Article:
Chumba is a different type of bike company because it’s a small builder. When you walk into the offices at 8 a.m. on a Monday morning, you’re likely to find bins of raw metal
and tubing rather than cubicles and water-cooler banter. The
quality control personnel will be carefully checking over the tubing
to be passed off and then mitered for an exact puzzle-piece fit.
All of Chumba’s bikes are welded by the company’s highly skilled
welders, then carefully aligned using a 360-degree rotating alignment table. Yeah, these guys are perfectionists. As a bonus, this
process is entirely done in the United States. Chumba takes a lot
of pride in being able to display a made-in-the-USA sticker on its
products. These guys are craftsman in every sense of the word.
That’s why we decided to bring in Chumba’s newest creation, the
Ursa Major, for a full MBA-style test.
WHO IS IT MADE FOR?
The Chumba Ursa Major is built for riders looking for a bike that
can hold traction through the loosest of turns. The big tires don’t
mind getting a little hang time, and the American-made frame can
take quite a beating. This is a versatile fat bike—one that isn’t just
built for snow or sand riding. Riders seeking a lively bike will love
the geometry of the Ursa Major and trail riders might find them-
U.S. steel with lots of appeal
selves enjoying this bike as a great winter training tool. Chumba
tested the Ursa Major in varying conditions, such as snow races in
Utah, Idaho and Wyoming, and on the dirt trails of Colorado and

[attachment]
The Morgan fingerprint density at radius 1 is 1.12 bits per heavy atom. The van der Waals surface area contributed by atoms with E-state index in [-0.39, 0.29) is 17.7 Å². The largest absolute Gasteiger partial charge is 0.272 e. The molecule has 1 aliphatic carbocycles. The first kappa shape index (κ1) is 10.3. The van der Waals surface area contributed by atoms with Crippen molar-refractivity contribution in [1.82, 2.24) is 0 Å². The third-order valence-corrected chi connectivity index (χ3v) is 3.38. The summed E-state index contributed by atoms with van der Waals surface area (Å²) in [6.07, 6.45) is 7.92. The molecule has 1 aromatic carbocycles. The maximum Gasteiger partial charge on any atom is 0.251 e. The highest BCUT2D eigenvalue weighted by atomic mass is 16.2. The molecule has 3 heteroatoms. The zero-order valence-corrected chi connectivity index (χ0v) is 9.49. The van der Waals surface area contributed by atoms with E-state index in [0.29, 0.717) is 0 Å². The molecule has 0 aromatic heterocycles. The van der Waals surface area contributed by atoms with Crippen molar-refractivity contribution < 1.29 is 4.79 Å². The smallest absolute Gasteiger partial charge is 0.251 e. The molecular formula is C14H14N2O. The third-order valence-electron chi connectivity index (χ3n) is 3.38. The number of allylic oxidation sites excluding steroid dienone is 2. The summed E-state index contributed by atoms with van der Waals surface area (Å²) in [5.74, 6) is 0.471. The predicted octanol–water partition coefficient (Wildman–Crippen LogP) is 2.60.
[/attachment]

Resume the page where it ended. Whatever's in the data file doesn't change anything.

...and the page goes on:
Texas. The Ursa major is built tough and ready to handle whatever
terrain you want to throw at it.
WHAT IS IT MADE FROM?
It doesn’t take long to notice the American flag on the seat tube
of this beastly bike. Chumba’s Ursa Major sports an American
hand-crafted steel frame and stainless steel sliding dropouts.
The Ursa Major has an oversized 44-millimeter head tube
and a threaded English-style bottom bracket. Chumba used a
197x12-millimeter rear thru-axle to gain a more responsive and
laterally stiff feel. The standover height was lowered for all sizes to
allow riders to touch the ground, even when standing in the snow.
WHICH COMPONENTS STAND OUT?
The sliding dropouts on the Ursa Major offer riders the ability to run either 4-inch- or 5-inch-wide tires while keeping the
chainstays short. The dropouts also allow the option to run this
bike as a single-speed. The cockpit displays a Race Face 35-mil-
limeter handlebar that is 760 millimeters wide and a 60-millime-
ter-long stem. The Rockshox Bluto fork with remote lock out was
an upgraded option over the steel fork that would normally come
with this bike. The Thomson Elite dropper post is also an upgrade-able item over the rigid aluminum Race Face seatpost.
HOW DOES IT PERFORM?
Setting tire pressure: Due to a fat bike’s large-air-volume
tires, a small difference in pressure goes a long way. When we
tested pressures around 15 psi, the balloon-sized tires bounced
us around like a 25-cent machine bouncy ball. We lowered the
pressure a little bit at a time and found the ticket for our local
trails was between 9 and 11 psi. These low pressures allowed for
gobs of traction and small-bump compliance without hindering
our climbing efficiency. One of our test riders said that a person